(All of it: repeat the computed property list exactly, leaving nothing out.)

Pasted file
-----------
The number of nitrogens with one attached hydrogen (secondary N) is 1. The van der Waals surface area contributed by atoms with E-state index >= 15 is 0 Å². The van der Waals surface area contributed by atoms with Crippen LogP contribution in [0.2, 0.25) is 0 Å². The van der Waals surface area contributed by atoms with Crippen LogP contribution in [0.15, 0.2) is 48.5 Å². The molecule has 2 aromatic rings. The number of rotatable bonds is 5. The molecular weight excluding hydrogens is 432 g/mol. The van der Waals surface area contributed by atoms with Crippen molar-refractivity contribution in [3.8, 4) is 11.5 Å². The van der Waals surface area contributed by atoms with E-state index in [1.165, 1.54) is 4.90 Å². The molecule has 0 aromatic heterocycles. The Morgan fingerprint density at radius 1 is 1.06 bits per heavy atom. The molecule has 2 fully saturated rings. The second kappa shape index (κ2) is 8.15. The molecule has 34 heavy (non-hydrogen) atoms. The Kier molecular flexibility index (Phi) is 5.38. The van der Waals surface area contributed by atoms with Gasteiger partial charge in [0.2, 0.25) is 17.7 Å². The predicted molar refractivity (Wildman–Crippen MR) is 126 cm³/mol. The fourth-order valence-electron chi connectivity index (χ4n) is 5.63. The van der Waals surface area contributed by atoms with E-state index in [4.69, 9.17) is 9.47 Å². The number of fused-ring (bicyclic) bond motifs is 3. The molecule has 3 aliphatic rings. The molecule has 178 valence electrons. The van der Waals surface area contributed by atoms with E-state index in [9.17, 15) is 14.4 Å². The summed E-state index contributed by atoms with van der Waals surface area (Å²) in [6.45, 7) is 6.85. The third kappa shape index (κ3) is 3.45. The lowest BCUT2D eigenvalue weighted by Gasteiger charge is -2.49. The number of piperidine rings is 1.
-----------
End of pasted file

The number of nitrogens with one attached hydrogen (secondary N) is 1. The van der Waals surface area contributed by atoms with E-state index >= 15 is 0 Å². The van der Waals surface area contributed by atoms with Crippen LogP contribution in [0.2, 0.25) is 0 Å². The van der Waals surface area contributed by atoms with Crippen LogP contribution in [0.15, 0.2) is 48.5 Å². The molecule has 2 aromatic rings. The number of rotatable bonds is 5. The molecular weight excluding hydrogens is 432 g/mol. The van der Waals surface area contributed by atoms with Crippen molar-refractivity contribution in [3.8, 4) is 11.5 Å². The van der Waals surface area contributed by atoms with E-state index in [1.165, 1.54) is 4.90 Å². The molecule has 0 aromatic heterocycles. The Morgan fingerprint density at radius 1 is 1.06 bits per heavy atom. The molecule has 2 fully saturated rings. The second kappa shape index (κ2) is 8.15. The molecule has 34 heavy (non-hydrogen) atoms. The Kier molecular flexibility index (Phi) is 5.38. The van der Waals surface area contributed by atoms with Gasteiger partial charge in [0.2, 0.25) is 17.7 Å². The predicted molar refractivity (Wildman–Crippen MR) is 126 cm³/mol. The fourth-order valence-electron chi connectivity index (χ4n) is 5.63. The van der Waals surface area contributed by atoms with E-state index in [4.69, 9.17) is 9.47 Å². The number of fused-ring (bicyclic) bond motifs is 3. The molecule has 3 aliphatic rings. The molecule has 178 valence electrons. The van der Waals surface area contributed by atoms with E-state index in [9.17, 15) is 14.4 Å². The summed E-state index contributed by atoms with van der Waals surface area (Å²) in [6.45, 7) is 6.85. The third kappa shape index (κ3) is 3.45. The lowest BCUT2D eigenvalue weighted by Gasteiger charge is -2.49. The number of piperidine rings is 1.